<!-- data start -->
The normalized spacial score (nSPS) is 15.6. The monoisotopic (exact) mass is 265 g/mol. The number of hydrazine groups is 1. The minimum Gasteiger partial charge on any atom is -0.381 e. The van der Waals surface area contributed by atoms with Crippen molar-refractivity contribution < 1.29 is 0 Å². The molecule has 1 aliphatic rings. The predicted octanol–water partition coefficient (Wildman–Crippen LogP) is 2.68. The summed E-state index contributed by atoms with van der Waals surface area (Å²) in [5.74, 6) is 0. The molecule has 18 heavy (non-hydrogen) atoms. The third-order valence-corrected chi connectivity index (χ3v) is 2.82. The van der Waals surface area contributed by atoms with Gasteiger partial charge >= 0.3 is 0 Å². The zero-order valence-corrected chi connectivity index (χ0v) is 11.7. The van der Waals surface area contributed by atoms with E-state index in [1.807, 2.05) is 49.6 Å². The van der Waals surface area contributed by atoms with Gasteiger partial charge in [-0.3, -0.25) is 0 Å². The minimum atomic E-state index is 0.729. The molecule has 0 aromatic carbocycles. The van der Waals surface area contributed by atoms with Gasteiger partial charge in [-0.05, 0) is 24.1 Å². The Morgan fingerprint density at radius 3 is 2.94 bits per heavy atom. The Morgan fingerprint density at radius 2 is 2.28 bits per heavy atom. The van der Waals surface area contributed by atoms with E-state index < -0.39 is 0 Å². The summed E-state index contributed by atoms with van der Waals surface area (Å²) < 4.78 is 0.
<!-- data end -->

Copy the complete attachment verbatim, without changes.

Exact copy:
The normalized spacial score (nSPS) is 15.6. The monoisotopic (exact) mass is 265 g/mol. The number of hydrazine groups is 1. The minimum Gasteiger partial charge on any atom is -0.381 e. The van der Waals surface area contributed by atoms with Crippen molar-refractivity contribution < 1.29 is 0 Å². The molecule has 1 aliphatic rings. The predicted octanol–water partition coefficient (Wildman–Crippen LogP) is 2.68. The summed E-state index contributed by atoms with van der Waals surface area (Å²) in [5.74, 6) is 0. The molecule has 18 heavy (non-hydrogen) atoms. The third-order valence-corrected chi connectivity index (χ3v) is 2.82. The van der Waals surface area contributed by atoms with Gasteiger partial charge >= 0.3 is 0 Å². The zero-order valence-corrected chi connectivity index (χ0v) is 11.7. The van der Waals surface area contributed by atoms with E-state index in [1.807, 2.05) is 49.6 Å². The van der Waals surface area contributed by atoms with Gasteiger partial charge in [-0.3, -0.25) is 0 Å². The minimum atomic E-state index is 0.729. The molecule has 0 aromatic carbocycles. The van der Waals surface area contributed by atoms with Gasteiger partial charge in [-0.05, 0) is 24.1 Å². The Morgan fingerprint density at radius 3 is 2.94 bits per heavy atom. The Morgan fingerprint density at radius 2 is 2.28 bits per heavy atom. The van der Waals surface area contributed by atoms with E-state index < -0.39 is 0 Å². The summed E-state index contributed by atoms with van der Waals surface area (Å²) < 4.78 is 0.